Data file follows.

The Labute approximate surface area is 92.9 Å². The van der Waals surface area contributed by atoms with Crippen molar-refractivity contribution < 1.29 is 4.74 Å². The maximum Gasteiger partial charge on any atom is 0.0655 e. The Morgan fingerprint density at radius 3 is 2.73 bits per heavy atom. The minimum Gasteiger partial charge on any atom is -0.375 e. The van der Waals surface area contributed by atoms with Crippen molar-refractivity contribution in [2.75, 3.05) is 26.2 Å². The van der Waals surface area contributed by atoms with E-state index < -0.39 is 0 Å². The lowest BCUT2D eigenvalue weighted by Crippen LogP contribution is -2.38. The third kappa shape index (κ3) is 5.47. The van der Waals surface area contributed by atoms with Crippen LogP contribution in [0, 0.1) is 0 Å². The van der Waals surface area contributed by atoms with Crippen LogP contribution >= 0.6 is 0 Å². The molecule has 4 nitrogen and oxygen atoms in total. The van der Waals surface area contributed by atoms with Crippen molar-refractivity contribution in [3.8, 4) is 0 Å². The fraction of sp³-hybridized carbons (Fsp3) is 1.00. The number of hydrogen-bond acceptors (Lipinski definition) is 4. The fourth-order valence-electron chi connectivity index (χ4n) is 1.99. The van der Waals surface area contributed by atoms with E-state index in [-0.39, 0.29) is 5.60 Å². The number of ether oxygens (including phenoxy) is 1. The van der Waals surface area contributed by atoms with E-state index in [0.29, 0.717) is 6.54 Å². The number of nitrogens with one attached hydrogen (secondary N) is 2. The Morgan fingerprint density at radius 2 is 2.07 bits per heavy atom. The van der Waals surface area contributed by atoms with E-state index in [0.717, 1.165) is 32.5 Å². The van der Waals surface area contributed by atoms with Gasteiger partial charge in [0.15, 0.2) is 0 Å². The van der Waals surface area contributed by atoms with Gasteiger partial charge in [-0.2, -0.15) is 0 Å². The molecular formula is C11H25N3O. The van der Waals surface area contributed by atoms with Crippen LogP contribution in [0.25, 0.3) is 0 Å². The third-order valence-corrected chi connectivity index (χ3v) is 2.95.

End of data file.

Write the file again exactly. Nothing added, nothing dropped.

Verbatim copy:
The Labute approximate surface area is 92.9 Å². The van der Waals surface area contributed by atoms with Crippen molar-refractivity contribution < 1.29 is 4.74 Å². The maximum Gasteiger partial charge on any atom is 0.0655 e. The Morgan fingerprint density at radius 3 is 2.73 bits per heavy atom. The minimum Gasteiger partial charge on any atom is -0.375 e. The van der Waals surface area contributed by atoms with Crippen molar-refractivity contribution in [2.75, 3.05) is 26.2 Å². The van der Waals surface area contributed by atoms with E-state index < -0.39 is 0 Å². The lowest BCUT2D eigenvalue weighted by Crippen LogP contribution is -2.38. The third kappa shape index (κ3) is 5.47. The van der Waals surface area contributed by atoms with Crippen LogP contribution in [0, 0.1) is 0 Å². The van der Waals surface area contributed by atoms with Crippen LogP contribution >= 0.6 is 0 Å². The molecule has 4 nitrogen and oxygen atoms in total. The van der Waals surface area contributed by atoms with Crippen molar-refractivity contribution in [3.8, 4) is 0 Å². The fraction of sp³-hybridized carbons (Fsp3) is 1.00. The number of hydrogen-bond acceptors (Lipinski definition) is 4. The fourth-order valence-electron chi connectivity index (χ4n) is 1.99. The van der Waals surface area contributed by atoms with E-state index in [-0.39, 0.29) is 5.60 Å². The number of ether oxygens (including phenoxy) is 1. The van der Waals surface area contributed by atoms with E-state index in [0.29, 0.717) is 6.54 Å². The number of nitrogens with one attached hydrogen (secondary N) is 2. The Morgan fingerprint density at radius 2 is 2.07 bits per heavy atom. The van der Waals surface area contributed by atoms with E-state index in [0.717, 1.165) is 32.5 Å². The van der Waals surface area contributed by atoms with Gasteiger partial charge in [0.15, 0.2) is 0 Å². The van der Waals surface area contributed by atoms with Gasteiger partial charge in [-0.2, -0.15) is 0 Å². The molecular formula is C11H25N3O. The van der Waals surface area contributed by atoms with Crippen LogP contribution in [0.25, 0.3) is 0 Å². The third-order valence-corrected chi connectivity index (χ3v) is 2.95.